Swallowed up by “a hundred different fates and stories”, Barry’s characters live in “the great belly of the whale of what happens”. Barry, a master of metaphor, is fascinated by the slipperiness of narrative and we slide around a good deal in these pages. The Temporary Gentleman is set in 1957, with Jack McNulty outstaying his welcome in Ghana, the first sub-Saharan African colony to gain independence. We have no idea why he is here, what he is running away from, or what to make of our protagonist. Nor does McNulty. During the war, he was a “temporary gentleman” – the term given to a man not born into the officer class – but everything about McNulty is temporary. Over the past 20 years he has wandered the world as a solider, an engineer, a UN observer and a gunrunner, but he cannot get away from Ireland. The country is caught in his system like malaria. “Take away the heat and the fucking palm trees and the black skins,” he says of Accra, “and it’s just Ballymena in the rain.”

He plans to return to Sligo, but first he is writing a memoir of his marriage to Mai, the spirited and statuesque beauty he wed against her father’s wishes (it is always fatal, in Barry’s novels, to be born beautiful and Irish). Mai, who remains unknowable to the reader, spends most of her life waiting for her husband to come home. His past is marinated in alcohol, which makes remembering difficult, but this is not the only reason for McNulty’s strange absence from his own story. “Like a hotel-room facing a high, blank wall”, he “lacks a moral view of things”. He records his courtship, his honeymoon and the collapse of his relationship with Mai as though he were a witness rather than the key player. The first sense we get of his disconnection is when the family house, an heirloom passed on to Mai, is suddenly reclaimed; McNulty, it transpires, has been borrowing against it all along.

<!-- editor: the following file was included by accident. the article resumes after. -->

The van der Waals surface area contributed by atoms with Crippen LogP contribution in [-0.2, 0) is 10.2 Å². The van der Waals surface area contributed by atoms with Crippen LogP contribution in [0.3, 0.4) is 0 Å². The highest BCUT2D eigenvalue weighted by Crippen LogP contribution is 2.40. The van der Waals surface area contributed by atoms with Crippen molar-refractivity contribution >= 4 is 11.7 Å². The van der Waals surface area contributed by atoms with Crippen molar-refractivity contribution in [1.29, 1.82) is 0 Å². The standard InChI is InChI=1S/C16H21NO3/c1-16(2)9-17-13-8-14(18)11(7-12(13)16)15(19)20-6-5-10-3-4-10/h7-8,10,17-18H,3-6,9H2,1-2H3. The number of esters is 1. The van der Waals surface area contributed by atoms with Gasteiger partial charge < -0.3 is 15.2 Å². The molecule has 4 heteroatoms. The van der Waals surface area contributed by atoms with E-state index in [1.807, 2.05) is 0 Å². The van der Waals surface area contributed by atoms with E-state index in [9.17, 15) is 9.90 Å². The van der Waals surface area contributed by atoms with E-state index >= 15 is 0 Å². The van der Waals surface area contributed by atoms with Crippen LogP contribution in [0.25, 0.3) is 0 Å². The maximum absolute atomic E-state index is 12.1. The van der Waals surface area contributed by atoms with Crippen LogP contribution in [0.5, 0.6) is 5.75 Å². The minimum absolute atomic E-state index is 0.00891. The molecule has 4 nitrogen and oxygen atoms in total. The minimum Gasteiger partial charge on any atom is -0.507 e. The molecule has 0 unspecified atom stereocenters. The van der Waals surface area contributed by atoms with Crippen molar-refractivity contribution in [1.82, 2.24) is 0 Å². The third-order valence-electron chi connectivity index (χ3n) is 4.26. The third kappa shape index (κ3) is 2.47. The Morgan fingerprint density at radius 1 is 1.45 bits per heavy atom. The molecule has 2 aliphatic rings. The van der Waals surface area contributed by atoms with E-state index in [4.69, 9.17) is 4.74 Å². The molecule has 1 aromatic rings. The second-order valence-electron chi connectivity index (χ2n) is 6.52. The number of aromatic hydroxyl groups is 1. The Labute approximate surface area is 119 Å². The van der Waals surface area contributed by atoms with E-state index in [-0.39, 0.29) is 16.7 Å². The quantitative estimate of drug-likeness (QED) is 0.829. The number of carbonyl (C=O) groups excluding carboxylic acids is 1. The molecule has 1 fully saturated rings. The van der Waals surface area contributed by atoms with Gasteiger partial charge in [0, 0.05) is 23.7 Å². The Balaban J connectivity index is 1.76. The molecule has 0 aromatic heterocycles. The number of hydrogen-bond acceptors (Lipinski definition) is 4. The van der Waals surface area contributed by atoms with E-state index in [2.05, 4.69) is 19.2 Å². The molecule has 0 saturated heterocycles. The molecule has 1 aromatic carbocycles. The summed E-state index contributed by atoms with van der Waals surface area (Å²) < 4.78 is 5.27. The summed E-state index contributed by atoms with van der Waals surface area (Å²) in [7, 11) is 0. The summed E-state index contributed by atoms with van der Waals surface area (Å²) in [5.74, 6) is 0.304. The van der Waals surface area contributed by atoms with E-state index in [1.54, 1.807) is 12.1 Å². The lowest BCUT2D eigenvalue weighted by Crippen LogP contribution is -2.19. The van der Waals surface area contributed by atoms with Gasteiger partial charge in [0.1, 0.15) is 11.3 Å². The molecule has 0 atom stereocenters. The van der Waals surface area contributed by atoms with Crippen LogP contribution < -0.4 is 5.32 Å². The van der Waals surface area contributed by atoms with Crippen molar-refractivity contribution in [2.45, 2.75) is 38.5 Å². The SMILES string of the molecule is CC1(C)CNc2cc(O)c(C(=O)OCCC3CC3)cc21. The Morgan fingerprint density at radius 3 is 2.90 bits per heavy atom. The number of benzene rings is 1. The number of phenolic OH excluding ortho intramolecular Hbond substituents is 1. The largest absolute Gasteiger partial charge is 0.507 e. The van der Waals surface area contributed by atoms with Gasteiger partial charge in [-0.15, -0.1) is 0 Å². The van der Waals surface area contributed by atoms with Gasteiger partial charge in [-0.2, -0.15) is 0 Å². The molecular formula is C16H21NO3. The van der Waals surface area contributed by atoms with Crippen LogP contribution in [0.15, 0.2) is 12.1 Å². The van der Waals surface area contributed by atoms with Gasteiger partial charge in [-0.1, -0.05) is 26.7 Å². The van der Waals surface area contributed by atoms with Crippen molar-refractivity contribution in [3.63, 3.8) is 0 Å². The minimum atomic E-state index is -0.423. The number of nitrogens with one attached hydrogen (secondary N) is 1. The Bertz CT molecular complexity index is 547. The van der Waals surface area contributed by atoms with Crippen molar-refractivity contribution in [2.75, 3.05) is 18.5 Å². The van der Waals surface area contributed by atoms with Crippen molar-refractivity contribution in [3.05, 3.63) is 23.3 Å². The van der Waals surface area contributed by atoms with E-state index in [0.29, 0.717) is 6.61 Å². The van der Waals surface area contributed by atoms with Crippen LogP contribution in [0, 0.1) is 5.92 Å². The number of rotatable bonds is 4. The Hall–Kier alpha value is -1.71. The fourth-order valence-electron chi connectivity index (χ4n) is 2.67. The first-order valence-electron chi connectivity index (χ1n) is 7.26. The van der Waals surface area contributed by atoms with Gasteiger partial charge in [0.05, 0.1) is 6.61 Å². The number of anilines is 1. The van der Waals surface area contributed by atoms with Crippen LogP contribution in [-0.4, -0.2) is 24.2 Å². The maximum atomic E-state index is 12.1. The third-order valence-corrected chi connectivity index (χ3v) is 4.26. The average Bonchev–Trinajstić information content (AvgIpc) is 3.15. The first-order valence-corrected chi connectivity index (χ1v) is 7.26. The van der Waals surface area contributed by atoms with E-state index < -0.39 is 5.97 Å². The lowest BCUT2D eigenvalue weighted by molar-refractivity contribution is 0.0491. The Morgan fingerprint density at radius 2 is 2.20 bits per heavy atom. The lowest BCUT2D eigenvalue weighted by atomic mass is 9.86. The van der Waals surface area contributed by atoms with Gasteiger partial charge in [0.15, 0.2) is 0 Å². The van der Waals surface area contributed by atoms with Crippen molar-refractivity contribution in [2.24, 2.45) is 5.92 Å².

Mai is as surprised as we are by the revelation of his failings. Her own bag of money, hidden in the back of the cupboard, has also been filched by her husband, to pay gambling debts, bar bills, milliner’s costs. She can no longer look at him; their marriage falls into silence, and then erupts into warlike scenes described by McNulty as though he were recalling an opium trip. Deep in the seabed of his psyche is a nagging awareness that the attempts to ward off, through drink, his own “darkest deepest dark” resulted in Mai’s subsequent alcoholism and the gradual “erasure” of her vivid life “even as she lived it”. His consciousness that he is not a gentleman at all is as vague and persistent as the buzzing of a fly in the next room; McNulty has ruined his own life and the lives of his wife and children, but a fog clouds his understanding of how it all came about, and how these human ruins are linked to the ruin of his country. It is with the utmost care that Barry allows us to glimpse, through a rent in the mist, where McNulty moves and has his being.